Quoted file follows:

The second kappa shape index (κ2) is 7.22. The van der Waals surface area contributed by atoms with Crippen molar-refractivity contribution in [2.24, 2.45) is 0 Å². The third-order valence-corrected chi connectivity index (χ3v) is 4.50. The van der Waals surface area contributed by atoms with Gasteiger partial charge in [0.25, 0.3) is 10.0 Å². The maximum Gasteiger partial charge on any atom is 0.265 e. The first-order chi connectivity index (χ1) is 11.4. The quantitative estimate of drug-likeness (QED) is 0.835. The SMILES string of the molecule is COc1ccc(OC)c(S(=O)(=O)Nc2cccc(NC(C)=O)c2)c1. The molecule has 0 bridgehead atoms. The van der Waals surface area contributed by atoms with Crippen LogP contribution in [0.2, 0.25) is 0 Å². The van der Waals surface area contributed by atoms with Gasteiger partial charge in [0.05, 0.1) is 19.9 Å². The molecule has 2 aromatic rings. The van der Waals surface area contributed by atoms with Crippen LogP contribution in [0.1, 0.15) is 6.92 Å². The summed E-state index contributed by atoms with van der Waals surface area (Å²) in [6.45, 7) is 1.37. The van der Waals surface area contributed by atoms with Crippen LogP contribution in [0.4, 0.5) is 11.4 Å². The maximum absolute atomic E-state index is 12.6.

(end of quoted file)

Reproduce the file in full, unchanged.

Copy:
The second kappa shape index (κ2) is 7.22. The van der Waals surface area contributed by atoms with Crippen molar-refractivity contribution in [2.24, 2.45) is 0 Å². The third-order valence-corrected chi connectivity index (χ3v) is 4.50. The van der Waals surface area contributed by atoms with Gasteiger partial charge in [0.25, 0.3) is 10.0 Å². The maximum Gasteiger partial charge on any atom is 0.265 e. The first-order chi connectivity index (χ1) is 11.4. The quantitative estimate of drug-likeness (QED) is 0.835. The SMILES string of the molecule is COc1ccc(OC)c(S(=O)(=O)Nc2cccc(NC(C)=O)c2)c1. The molecule has 0 bridgehead atoms. The van der Waals surface area contributed by atoms with Crippen LogP contribution in [0.2, 0.25) is 0 Å². The van der Waals surface area contributed by atoms with Gasteiger partial charge in [0.05, 0.1) is 19.9 Å². The molecule has 2 aromatic rings. The van der Waals surface area contributed by atoms with Crippen LogP contribution in [0.1, 0.15) is 6.92 Å². The summed E-state index contributed by atoms with van der Waals surface area (Å²) in [6.45, 7) is 1.37. The van der Waals surface area contributed by atoms with Crippen LogP contribution in [0.4, 0.5) is 11.4 Å². The maximum absolute atomic E-state index is 12.6.